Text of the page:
In July of 1850 the Bab was executed by the Iranian government. Thereafter a number of important Babis put forth extravagant claims, including, in 1851, Sayyid Basir-i Hindi of Multan. Bahá'u'lláh challenged Sayyid Basir, and asserted his own divinity instead (many Babi leaders of the time represented themselves as participating in a pleroma of divine manifestation, similar in some ways to that claimed by Sufis or mystics). In June, 1851, the vizier put pressure on Bahá'u'lláh to leave the country, which suggests that the government had by that time infiltrated the Babis and discovered who the community's real leader was. Bahá'u'lláh went to the shrine city of Karbala in Iraq, the site of the tomb of the Imam Husayn, where a small but active Babi group existed. He found that it was led by a Sayyid 'Uluvv, who had made claims to being God incarnate. Bahá'u'lláh faced the man down and convinced him to retract those claims. On the other hand, during his stay in Karbala between August 1851 and March 1852, Bahá'u'lláh told some of his close companions that he was himself the return of the Imam Husayn, whose return Shi'ites expected after the advent of the Qa'im or Mahdi.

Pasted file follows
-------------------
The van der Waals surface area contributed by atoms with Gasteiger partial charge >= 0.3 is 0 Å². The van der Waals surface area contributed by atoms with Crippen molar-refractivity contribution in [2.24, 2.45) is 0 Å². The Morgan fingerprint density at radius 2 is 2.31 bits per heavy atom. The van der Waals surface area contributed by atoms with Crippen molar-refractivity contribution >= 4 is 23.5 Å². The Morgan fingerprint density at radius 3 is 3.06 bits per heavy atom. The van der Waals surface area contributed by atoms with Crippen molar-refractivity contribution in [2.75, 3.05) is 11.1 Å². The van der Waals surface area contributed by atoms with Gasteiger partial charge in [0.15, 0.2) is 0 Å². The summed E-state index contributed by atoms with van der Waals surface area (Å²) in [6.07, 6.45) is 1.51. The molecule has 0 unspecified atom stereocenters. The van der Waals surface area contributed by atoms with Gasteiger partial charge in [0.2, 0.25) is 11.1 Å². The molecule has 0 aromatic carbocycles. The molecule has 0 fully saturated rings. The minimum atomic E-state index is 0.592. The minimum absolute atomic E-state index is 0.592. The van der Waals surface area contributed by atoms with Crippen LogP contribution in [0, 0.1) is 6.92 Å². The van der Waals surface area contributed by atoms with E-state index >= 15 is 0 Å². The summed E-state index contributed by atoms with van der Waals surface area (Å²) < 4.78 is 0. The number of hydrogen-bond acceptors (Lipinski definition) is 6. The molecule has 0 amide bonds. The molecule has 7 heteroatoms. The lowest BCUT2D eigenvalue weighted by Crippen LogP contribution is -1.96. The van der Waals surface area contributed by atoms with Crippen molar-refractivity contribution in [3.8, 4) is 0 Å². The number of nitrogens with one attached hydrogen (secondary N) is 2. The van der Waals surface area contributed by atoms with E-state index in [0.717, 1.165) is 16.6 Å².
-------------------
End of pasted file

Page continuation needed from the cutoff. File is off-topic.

Why so many Babis were mad at claiming divinity?
According to Samuel Graham Wilson, Opium smoking was common among the Babis.
Subh-i-Azal states in a letter to Edgard Blochet, keeper of the Oriental Manuscripts section of the Bibliotheque Nationale in Paris, that:
"I simply wanted him [Baha'u'llah] to keep his silence and not compel me to denounce him. In the end he could not contain himself, and by taking an overdose of opium, he threw down the gauntlet, lured thereunto by the temptations of the bald soap-seller [i.e. Mírzá Aqá Ján of Káshán], and by his brother [Mírzá Músá Kalím]."
There is a reference to Baha'u'llah's smoking drugs (opium) here also. Hope this book will be translated fully, some day, in proper English.